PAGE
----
CHECHNYA - A joint statement by human rights groups
Russian forces on sweep (in Russian, zachistka, or 'cleansing') operations in towns and villages continue to arbitrarily arrest, loot, and use disproportionate force against civilians. According to the Ministry of Internal Affairs, by the end of the summer 15,000 people in Chechnya had been detained in relation to the conflict; in fact, this number is likely to be higher. Most are reportedly beaten or subjected to torture ; their relatives are almost always extorted for bribes in exchange for their release. Hundreds of others simply ' disappear in custody. Russian forces manning checkpoints throughout Chechnya routinely extort civilians for bribes.
Civilians fear these acts just as much as they feared the indiscriminate bombing and shelling that took thousands of lives in the early months of the war. Bombing and shelling continues in several districts, and landmines have killed and maimed countless civilians.
The conflict is being prosecuted 'behind closed doors.' Nongovernmental organisations and independent journalists face significant obstacles to gaining access to Chechnya and to carrying out their work there. Most of the territory has been utterly devastated, most civilians, including more than 100,000 persons displaced within Chechnya, are left to fend for themselves with no assistance from the Russian government.
Chechen fighters violate humanitarian law by failing to protect civilian immunity during attacks on Russian positions, by attacking civilians who work in the local administration in Chechnya, and by ill-treating and summarily executing Russian soldiers they have captured.
The Russian government is not committed to accountability for crimes committed in Chechnya. The procuracy is the only agency in Russia authorised to investigate crimes committed by federal forces in Chechnya and to prosecute those responsible. It has launched forty-seven investigations into crimes against civilians, including thirty-eight against servicemen and nine against Ministry of Internal Affairs personnel. Of these, according to information available at the end of December 2000 twelve were for murder, six for deaths resulting from bombardment or artillery fire, and six for theft; the remaining investigations relate to crimes that are either nonintentional or minor. It has launched fewer than 150 investigations into disappearances.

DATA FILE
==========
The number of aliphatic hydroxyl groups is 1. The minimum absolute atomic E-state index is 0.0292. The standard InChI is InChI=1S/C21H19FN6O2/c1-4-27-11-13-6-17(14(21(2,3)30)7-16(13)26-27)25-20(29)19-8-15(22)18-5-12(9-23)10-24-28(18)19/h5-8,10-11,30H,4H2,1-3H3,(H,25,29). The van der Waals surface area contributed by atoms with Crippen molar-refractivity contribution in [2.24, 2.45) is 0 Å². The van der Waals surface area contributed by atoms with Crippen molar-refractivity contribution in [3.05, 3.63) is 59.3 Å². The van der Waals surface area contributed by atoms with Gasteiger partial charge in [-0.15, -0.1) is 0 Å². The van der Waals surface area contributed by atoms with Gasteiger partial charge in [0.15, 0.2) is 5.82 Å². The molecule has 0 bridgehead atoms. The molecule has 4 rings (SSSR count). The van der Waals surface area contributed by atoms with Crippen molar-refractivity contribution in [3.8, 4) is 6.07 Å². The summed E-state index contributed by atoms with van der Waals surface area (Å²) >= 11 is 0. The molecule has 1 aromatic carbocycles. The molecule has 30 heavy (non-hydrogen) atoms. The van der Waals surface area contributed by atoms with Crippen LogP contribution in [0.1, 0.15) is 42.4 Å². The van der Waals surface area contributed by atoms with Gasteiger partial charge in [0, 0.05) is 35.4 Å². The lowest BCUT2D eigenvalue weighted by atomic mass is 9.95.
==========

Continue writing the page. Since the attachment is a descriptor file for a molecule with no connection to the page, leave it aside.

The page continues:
These efforts are inadequate given the magnitude of the crimes that have been perpetrated, including three well-known massacres that took place earlier in the war. In addition, the procuracy has not, to the best of our knowledge, acted on the European Committee for the Prevention of Torture's recommendation to investigate allegations of torture at the Chernokozovo detention facility. In fact, according to our information, not a single investigation has been opened against Ministry of Internal Affairs or army servicemen for torture. The procuracy's efforts are inadequate also with regard to the volume of civilian complaints filed. The office of the Special Representative of the President of the Russian Federation for Human Rights in the Chechen Republic, Vladimir Kalamanov, has received 12,000 complaints filed by civilians, 1,200 of which concern arbitrary arrest and 'disappearances'.
The Russian government has not established any other agency with prosecutorial authority to investigate crimes against civilians committed in Chechnya. Mr. Kalamanov's office does not have such a mandate, and even with the participation of Council of Europe experts, it has not facilitated accountability or human rights protection in a meaningful way. The State Duma commission on Chechnya held its first hearing fully one year after the conflict started, and while it remains entirely unclear what results might come of its work, it is clear that it does not have investigatory powers. The 'independent national commission' led by Pavel Krasheninikov, which had no authority or mandate to conduct investigations appears to be defunct.
Russia has failed to implement most of the recommendations made by the Council of Europe since the conflict began, and its forces continue to commit serious human rights violations on an alarming scale in Chechnya. Any measures toward lessening pressure would be premature, and would signify Council of Europe's approval of Russia's conduct in the conflict.
We urge the Parliamentary Assembly in its current session to use all the mechanisms it has availed itself throughout 2000 to hold Russia accountable for crimes against civilians which its forces have perpetrated in Chechnya.
This is a joint statement of Memorial, FIDH, Human Rights Watch and Amnesty International.